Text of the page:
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Rapid Central Station (Rapid Central Station Transit Facility)

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Rapid Central Station Transit Facility
2004–2005, Progressive AE. 250 Grandville Ave. SW

The Interurban Transit Partnership, also known as the Rapid, built this bus terminal in downtown Grand Rapids on a reclaimed brownfield site. A single, undulating, multilevel canopy of fiberglass fabric protects the waiting platform that fronts the station. The undulating roof suggests the rapids of the river, captures the rolling ribbon of the freeway, and celebrates bus travel. The roof is reminiscent of the Teflon-coated fiberglass roof of Denver International Airport that reflects the Rocky Mountains and Native American tipis.

Rapid Central Station is the first transit building in the country certified to meet LEED standards. The fifty-one-thousand-square-foot station integrates many environmentally friendly features. Recycled steel and concrete form the structure, bands of low emissivity glass admit natural light on both levels, and overhangs shade the interior from direct sunlight. A carpet of sedum that requires only minor irrigation and fertilization covers the roof. The sedum roof reduces heating and cooling costs and lessens runoff and pollution. Recycled glass aggregates form the terrazzo floors of the lobby.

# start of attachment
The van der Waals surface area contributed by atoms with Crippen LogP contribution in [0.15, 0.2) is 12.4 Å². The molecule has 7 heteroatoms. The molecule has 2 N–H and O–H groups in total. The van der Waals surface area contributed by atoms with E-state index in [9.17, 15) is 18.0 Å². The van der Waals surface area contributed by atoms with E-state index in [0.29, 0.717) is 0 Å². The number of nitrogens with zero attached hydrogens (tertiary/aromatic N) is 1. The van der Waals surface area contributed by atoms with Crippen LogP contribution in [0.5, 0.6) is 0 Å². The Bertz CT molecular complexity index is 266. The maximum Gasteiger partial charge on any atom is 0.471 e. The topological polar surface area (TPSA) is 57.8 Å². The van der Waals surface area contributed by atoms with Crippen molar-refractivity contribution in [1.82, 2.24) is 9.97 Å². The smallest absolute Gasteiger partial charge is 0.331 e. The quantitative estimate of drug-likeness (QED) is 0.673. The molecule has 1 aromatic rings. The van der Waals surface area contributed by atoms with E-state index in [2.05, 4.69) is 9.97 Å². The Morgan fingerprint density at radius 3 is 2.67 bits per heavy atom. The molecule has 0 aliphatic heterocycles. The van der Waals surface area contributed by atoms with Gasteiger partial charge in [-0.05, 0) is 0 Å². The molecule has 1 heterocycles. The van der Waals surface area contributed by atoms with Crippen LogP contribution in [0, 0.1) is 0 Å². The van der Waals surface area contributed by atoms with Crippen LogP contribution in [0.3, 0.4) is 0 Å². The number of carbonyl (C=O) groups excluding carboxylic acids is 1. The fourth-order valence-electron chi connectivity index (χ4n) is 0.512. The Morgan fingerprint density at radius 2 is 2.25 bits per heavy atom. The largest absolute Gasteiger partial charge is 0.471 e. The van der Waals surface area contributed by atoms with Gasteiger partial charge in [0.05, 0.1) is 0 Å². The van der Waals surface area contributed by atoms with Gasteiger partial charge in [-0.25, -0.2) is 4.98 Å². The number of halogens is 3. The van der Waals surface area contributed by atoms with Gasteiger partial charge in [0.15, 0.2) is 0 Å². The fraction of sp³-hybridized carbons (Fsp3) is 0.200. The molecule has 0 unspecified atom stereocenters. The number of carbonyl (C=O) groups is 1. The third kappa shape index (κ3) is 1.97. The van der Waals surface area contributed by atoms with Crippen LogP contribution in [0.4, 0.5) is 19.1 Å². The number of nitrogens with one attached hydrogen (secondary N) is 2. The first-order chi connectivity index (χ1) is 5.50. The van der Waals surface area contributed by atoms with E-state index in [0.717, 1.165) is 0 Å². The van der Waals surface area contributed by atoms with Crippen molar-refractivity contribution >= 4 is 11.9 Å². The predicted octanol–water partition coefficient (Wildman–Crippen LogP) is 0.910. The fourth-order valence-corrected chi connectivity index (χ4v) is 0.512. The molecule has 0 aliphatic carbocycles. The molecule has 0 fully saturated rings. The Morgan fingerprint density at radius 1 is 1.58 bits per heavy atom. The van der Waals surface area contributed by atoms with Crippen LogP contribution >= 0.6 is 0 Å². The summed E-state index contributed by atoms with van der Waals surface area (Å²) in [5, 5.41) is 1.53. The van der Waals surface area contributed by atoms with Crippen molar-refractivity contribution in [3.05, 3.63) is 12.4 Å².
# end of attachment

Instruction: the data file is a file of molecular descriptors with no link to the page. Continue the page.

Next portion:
The American Institute of Architects (AIA) Grand Valley Chapter stated, “The passenger waiting building fills in the context of existing buildings creating an urban edge which frames the undulating bus canopy. . . . A tough building type with a serious yet playful solution” ( Place, 2005 design awards). The Rapid Central Station Progressive AE (the Interurban Transit Partnership) received an AIA Michigan design award in 2005 and an Outstanding Public Transportation System award from the American Public Transportation Association in 2004.

Writing Credits

Author: 
Kathryn Bishop Eckert
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Citation

Kathryn Bishop Eckert, "Rapid Central Station (Rapid Central Station Transit Facility)", [Grand Rapids, Michigan], SAH Archipedia, eds. Gabrielle Esperdy and Karen Kingsley, Charlottesville: UVaP, 2012—, http://sah-archipedia.org/buildings/MI-01-KT21.

Print Source

Cover: Buildings of Michigan

Buildings of Michigan, Kathryn Bishop Eckert. Charlottesville: University of Virginia Press, 2012, 253-254.

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